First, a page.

Another flagship reform by France’s ruling socialists is set to provoke unrest this week, with schools being the latest battleground for a show of dissent against the government of President François Hollande.
Staff at schools across the country are to take industrial action over the next three days in a show of opposition against Education Minister Vincent Peillon’s reform of the primary school week.
Peillon angered many in the teaching profession earlier this year by proposing to extend the school timetable by half a day each week from September 2013. The reform meant France’s primary schools would no longer close on Wednesdays with children attending classes for extra-curricular activities. In return the length of the full teaching day was slightly shortened.
However teachers protested that the extra half day will simply add to their already overburdened workload and is being rushed through before members of staff can be recruited.
Although the reform was due to come into force last September, many regions in France decided to delay its implementation until September 2014.
Despite the reform being passed by parliament many school staff and local authorities are still not happy.
On Tuesday staff at Paris primary schools who teach extra-curricular activities, called “animateurs” were called to strike by their unions, who are demanding the “appropriate means” for them to do their jobs. Around 520 schools were affected by the walk-out.
On Thursday it will be the turn of teachers to take action, when schools will either be forced to close or take measures to make up for staff shortages. Unions expect 150 schools to remain shut.
France’s largest teaching union SNUipp-FSU wants the reform to be dropped and round table talks to take place immediately to try to resolve the dispute.
Parents groups are also protesting against the reforms and have issued calls through social media that mums and dads keep their children out of school on Wednesday and block the entrance to institutions.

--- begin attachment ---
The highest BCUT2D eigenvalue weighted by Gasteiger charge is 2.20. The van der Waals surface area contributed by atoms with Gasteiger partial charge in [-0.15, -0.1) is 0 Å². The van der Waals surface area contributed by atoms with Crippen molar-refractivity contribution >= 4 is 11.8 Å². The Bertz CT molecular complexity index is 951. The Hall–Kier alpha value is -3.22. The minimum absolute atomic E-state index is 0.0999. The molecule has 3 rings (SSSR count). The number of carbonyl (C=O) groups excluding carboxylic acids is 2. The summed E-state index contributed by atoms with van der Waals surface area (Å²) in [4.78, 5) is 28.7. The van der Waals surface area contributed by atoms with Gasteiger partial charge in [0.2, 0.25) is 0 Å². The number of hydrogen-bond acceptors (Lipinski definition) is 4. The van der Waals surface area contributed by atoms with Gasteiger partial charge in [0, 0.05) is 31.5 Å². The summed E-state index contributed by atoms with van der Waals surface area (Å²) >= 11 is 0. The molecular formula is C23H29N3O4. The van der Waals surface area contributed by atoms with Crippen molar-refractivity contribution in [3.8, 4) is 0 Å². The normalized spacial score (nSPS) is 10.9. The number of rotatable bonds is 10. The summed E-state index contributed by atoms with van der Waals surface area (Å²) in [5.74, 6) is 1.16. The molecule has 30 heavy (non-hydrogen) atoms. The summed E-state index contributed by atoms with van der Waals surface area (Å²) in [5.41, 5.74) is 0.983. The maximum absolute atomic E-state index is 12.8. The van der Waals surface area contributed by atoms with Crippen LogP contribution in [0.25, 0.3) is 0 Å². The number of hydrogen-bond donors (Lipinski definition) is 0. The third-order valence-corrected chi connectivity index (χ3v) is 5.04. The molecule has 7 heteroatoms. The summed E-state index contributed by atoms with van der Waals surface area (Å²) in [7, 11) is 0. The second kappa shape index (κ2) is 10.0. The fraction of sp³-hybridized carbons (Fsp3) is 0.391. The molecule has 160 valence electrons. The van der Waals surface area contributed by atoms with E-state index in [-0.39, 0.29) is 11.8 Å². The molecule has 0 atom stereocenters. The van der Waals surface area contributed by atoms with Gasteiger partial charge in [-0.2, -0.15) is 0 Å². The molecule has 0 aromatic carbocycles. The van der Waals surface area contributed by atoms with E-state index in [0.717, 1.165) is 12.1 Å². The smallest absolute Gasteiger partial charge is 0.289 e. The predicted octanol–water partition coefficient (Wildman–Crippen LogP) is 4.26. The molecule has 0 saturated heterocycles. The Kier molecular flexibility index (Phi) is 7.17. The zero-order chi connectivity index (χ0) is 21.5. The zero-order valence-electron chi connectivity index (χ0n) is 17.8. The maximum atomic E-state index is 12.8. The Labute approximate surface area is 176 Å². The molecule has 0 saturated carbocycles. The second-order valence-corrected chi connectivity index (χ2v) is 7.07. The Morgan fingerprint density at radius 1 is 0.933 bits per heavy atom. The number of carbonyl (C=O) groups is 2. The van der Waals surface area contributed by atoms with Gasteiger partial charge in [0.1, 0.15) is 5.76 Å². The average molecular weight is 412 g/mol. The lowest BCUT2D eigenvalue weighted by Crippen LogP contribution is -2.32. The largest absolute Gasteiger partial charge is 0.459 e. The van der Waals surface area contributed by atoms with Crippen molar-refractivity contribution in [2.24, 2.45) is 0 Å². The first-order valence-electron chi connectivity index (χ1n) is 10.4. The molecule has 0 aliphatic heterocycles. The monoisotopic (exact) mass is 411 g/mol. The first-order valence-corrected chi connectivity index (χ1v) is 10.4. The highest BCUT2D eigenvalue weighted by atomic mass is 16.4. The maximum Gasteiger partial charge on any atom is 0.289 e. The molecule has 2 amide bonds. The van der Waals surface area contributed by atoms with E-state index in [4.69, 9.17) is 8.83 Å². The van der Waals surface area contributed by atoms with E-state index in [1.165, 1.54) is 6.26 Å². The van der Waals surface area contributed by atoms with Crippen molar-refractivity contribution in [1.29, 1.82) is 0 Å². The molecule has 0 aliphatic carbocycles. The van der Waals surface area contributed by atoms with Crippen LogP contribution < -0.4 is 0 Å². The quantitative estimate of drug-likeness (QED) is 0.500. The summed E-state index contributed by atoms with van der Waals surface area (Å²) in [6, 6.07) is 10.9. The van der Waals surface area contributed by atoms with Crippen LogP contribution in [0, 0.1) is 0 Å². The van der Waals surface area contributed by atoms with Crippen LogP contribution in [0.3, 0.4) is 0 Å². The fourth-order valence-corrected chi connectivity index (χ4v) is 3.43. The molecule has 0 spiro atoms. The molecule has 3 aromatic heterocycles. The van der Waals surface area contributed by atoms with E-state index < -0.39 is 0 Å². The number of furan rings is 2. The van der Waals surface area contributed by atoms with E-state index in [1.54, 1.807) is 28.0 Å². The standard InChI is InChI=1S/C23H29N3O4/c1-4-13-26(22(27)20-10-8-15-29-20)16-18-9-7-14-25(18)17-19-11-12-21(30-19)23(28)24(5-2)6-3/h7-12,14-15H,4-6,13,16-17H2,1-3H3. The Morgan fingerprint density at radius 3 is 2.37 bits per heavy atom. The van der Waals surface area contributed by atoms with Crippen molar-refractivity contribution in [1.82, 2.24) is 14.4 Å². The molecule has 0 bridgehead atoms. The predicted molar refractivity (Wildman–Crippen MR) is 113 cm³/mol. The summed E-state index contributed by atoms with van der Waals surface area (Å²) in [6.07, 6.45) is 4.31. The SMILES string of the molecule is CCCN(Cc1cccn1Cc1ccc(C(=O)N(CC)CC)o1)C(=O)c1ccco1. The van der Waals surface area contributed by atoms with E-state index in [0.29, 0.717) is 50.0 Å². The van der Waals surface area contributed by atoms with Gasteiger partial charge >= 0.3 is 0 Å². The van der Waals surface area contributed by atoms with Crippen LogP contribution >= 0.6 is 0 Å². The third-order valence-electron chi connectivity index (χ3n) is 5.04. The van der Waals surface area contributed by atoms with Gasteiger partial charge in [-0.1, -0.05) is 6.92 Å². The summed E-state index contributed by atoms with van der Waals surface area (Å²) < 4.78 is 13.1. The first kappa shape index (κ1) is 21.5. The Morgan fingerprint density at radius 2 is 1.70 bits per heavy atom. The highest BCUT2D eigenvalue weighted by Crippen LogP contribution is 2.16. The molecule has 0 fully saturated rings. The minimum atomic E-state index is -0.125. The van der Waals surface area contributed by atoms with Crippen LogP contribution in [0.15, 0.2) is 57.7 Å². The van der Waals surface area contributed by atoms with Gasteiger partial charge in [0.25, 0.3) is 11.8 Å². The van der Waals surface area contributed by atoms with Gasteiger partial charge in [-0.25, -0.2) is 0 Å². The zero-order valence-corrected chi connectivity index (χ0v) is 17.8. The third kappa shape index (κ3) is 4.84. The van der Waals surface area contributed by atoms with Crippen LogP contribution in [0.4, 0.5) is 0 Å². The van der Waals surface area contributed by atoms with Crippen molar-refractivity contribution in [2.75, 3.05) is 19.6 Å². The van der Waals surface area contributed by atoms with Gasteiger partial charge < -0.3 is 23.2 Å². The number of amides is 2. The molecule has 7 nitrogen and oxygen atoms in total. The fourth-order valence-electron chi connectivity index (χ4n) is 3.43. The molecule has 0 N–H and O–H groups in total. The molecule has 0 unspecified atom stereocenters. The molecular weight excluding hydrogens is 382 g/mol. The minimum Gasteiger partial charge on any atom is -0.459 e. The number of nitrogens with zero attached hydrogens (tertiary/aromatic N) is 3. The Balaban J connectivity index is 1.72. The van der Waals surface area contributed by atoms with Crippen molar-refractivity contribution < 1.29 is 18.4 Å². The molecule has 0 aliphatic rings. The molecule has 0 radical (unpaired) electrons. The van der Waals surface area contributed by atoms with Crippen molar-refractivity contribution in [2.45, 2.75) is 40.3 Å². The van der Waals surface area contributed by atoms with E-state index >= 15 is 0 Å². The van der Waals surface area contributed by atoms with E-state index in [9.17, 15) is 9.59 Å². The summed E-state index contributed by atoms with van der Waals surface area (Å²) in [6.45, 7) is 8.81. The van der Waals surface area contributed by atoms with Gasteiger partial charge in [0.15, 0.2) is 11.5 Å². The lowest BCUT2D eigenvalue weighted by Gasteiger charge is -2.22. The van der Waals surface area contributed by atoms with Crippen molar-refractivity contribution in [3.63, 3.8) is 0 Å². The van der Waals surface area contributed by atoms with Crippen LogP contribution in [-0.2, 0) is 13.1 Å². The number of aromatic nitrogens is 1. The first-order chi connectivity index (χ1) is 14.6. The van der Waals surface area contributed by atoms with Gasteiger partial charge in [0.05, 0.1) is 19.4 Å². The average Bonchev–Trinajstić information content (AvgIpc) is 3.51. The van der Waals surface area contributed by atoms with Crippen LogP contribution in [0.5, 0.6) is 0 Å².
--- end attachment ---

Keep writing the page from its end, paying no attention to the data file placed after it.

But not all parents agree with the action.
Tim Clark, from the Alpes Maritimes department, who has two children at a local primary school told The Local: "The reaction to this week's call to action in our local area has been one of frustration. The school is wanting parents to actually 'boycott' school tomorrow and then the teachers are on strike on Thursday. We have read that studies have been carried out to prove that five shorter days is far more beneficial to children's well being and the long day currently experienced by my 3 year old is hard work for her."
@TheLocalFrance as a parent in France I can assure you very few parents support the strike and most support the 5 day week.— Cote d'Azur property (@cotedazurprop) November 12, 2013
Local authorities are also rebelling against Peillon, with around 50 right-wing mayors saying they will refuse to implement the reform in September 2014.
The mayors claim the “financial impact” of the changes in timetables will not be manageable, according to a report in Le Figaro.
In a bid to calm protests the government released a report that claimed there have been no major issues in 93.5 percent of the communes where the reform has already been introduced.
“There are still problems,” conceded Peillon, "but these figures go against the idea being put forward that there has been a disaster."
Discontent over Peillon’s reform has rumbled on for months, with the minister failing to convince many in the profession that the changes are necessary.
After similar industrial action in February Peillon argued that changes would benefit children’s education.
“We need to inform the French people that one week of 4.5 days is better for learning than 4 days of more than five hours of classes,” the education minister told Le Parisien at the time. “It will allow children to undertake more sporting and cultural activities.
“We cannot continue to be the only country in the world where our students attend school only 144 days a year,” Peillon added.